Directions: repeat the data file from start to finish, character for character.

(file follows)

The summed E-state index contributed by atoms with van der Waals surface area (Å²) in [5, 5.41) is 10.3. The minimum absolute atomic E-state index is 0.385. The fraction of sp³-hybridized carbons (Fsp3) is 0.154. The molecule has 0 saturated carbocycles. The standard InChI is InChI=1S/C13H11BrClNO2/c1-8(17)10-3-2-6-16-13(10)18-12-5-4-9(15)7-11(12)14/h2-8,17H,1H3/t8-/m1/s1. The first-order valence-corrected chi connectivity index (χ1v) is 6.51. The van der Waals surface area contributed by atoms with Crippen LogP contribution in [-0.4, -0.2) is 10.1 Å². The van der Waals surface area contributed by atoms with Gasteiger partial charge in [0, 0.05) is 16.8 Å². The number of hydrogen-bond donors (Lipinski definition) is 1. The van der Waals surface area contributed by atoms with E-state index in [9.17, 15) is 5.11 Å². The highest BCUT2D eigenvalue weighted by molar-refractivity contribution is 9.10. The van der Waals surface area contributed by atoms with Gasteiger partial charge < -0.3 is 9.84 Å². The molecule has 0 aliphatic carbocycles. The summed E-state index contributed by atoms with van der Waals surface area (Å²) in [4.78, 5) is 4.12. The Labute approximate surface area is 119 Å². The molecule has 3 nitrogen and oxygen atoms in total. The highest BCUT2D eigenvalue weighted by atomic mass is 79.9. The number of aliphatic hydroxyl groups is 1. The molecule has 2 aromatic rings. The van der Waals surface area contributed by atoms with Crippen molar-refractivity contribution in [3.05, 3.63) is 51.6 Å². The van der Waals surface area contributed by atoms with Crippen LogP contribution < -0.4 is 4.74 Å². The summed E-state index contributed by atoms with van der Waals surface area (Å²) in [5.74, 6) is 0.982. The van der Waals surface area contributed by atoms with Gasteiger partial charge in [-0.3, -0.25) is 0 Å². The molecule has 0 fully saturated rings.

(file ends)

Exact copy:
The summed E-state index contributed by atoms with van der Waals surface area (Å²) in [5, 5.41) is 10.3. The minimum absolute atomic E-state index is 0.385. The fraction of sp³-hybridized carbons (Fsp3) is 0.154. The molecule has 0 saturated carbocycles. The standard InChI is InChI=1S/C13H11BrClNO2/c1-8(17)10-3-2-6-16-13(10)18-12-5-4-9(15)7-11(12)14/h2-8,17H,1H3/t8-/m1/s1. The first-order valence-corrected chi connectivity index (χ1v) is 6.51. The van der Waals surface area contributed by atoms with Crippen LogP contribution in [-0.4, -0.2) is 10.1 Å². The van der Waals surface area contributed by atoms with Gasteiger partial charge in [0, 0.05) is 16.8 Å². The number of hydrogen-bond donors (Lipinski definition) is 1. The van der Waals surface area contributed by atoms with E-state index in [9.17, 15) is 5.11 Å². The highest BCUT2D eigenvalue weighted by molar-refractivity contribution is 9.10. The van der Waals surface area contributed by atoms with Gasteiger partial charge < -0.3 is 9.84 Å². The molecule has 0 aliphatic carbocycles. The summed E-state index contributed by atoms with van der Waals surface area (Å²) in [4.78, 5) is 4.12. The Labute approximate surface area is 119 Å². The molecule has 3 nitrogen and oxygen atoms in total. The highest BCUT2D eigenvalue weighted by atomic mass is 79.9. The number of aliphatic hydroxyl groups is 1. The molecule has 2 aromatic rings. The van der Waals surface area contributed by atoms with Crippen molar-refractivity contribution in [3.05, 3.63) is 51.6 Å². The van der Waals surface area contributed by atoms with Crippen LogP contribution < -0.4 is 4.74 Å². The summed E-state index contributed by atoms with van der Waals surface area (Å²) in [5.74, 6) is 0.982. The van der Waals surface area contributed by atoms with Gasteiger partial charge in [-0.3, -0.25) is 0 Å². The molecule has 0 fully saturated rings.